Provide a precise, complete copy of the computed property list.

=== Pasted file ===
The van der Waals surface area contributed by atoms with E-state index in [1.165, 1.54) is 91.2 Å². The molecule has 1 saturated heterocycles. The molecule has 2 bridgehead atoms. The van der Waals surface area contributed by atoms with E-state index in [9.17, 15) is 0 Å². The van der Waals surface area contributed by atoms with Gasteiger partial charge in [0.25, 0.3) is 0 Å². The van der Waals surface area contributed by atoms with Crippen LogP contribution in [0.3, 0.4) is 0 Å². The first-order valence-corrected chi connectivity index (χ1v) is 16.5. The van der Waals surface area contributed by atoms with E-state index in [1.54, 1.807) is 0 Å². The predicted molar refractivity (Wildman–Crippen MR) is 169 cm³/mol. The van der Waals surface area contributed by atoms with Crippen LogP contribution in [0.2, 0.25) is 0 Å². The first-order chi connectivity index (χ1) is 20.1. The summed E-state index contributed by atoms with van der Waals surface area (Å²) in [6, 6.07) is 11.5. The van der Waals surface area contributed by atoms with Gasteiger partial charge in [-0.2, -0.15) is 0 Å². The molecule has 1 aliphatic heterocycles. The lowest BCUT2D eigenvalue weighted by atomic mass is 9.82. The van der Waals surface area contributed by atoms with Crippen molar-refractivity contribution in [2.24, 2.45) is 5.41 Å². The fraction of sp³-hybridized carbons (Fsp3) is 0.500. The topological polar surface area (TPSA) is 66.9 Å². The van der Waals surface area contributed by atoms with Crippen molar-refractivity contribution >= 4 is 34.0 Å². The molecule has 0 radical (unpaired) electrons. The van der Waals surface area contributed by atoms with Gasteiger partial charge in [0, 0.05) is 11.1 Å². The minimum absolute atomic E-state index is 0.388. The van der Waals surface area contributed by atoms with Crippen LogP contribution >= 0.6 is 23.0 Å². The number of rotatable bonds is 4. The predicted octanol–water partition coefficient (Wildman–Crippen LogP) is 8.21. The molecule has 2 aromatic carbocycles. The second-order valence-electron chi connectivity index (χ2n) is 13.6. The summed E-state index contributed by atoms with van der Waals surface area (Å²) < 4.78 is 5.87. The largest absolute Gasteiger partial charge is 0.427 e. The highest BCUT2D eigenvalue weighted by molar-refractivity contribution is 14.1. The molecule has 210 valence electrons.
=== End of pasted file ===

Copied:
The van der Waals surface area contributed by atoms with E-state index in [1.165, 1.54) is 91.2 Å². The molecule has 1 saturated heterocycles. The molecule has 2 bridgehead atoms. The van der Waals surface area contributed by atoms with E-state index in [9.17, 15) is 0 Å². The van der Waals surface area contributed by atoms with Gasteiger partial charge in [0.25, 0.3) is 0 Å². The van der Waals surface area contributed by atoms with Crippen LogP contribution in [0.3, 0.4) is 0 Å². The first-order valence-corrected chi connectivity index (χ1v) is 16.5. The van der Waals surface area contributed by atoms with E-state index in [1.54, 1.807) is 0 Å². The predicted molar refractivity (Wildman–Crippen MR) is 169 cm³/mol. The van der Waals surface area contributed by atoms with Crippen LogP contribution in [0.2, 0.25) is 0 Å². The first-order chi connectivity index (χ1) is 20.1. The summed E-state index contributed by atoms with van der Waals surface area (Å²) in [6, 6.07) is 11.5. The van der Waals surface area contributed by atoms with Gasteiger partial charge in [-0.2, -0.15) is 0 Å². The molecule has 1 aliphatic heterocycles. The lowest BCUT2D eigenvalue weighted by atomic mass is 9.82. The van der Waals surface area contributed by atoms with Crippen molar-refractivity contribution in [2.24, 2.45) is 5.41 Å². The fraction of sp³-hybridized carbons (Fsp3) is 0.500. The topological polar surface area (TPSA) is 66.9 Å². The van der Waals surface area contributed by atoms with Crippen molar-refractivity contribution >= 4 is 34.0 Å². The molecule has 0 radical (unpaired) electrons. The van der Waals surface area contributed by atoms with Gasteiger partial charge in [0, 0.05) is 11.1 Å². The minimum absolute atomic E-state index is 0.388. The van der Waals surface area contributed by atoms with Crippen LogP contribution >= 0.6 is 23.0 Å². The number of rotatable bonds is 4. The predicted octanol–water partition coefficient (Wildman–Crippen LogP) is 8.21. The molecule has 2 aromatic carbocycles. The second-order valence-electron chi connectivity index (χ2n) is 13.6. The summed E-state index contributed by atoms with van der Waals surface area (Å²) < 4.78 is 5.87. The largest absolute Gasteiger partial charge is 0.427 e. The highest BCUT2D eigenvalue weighted by molar-refractivity contribution is 14.1. The molecule has 210 valence electrons.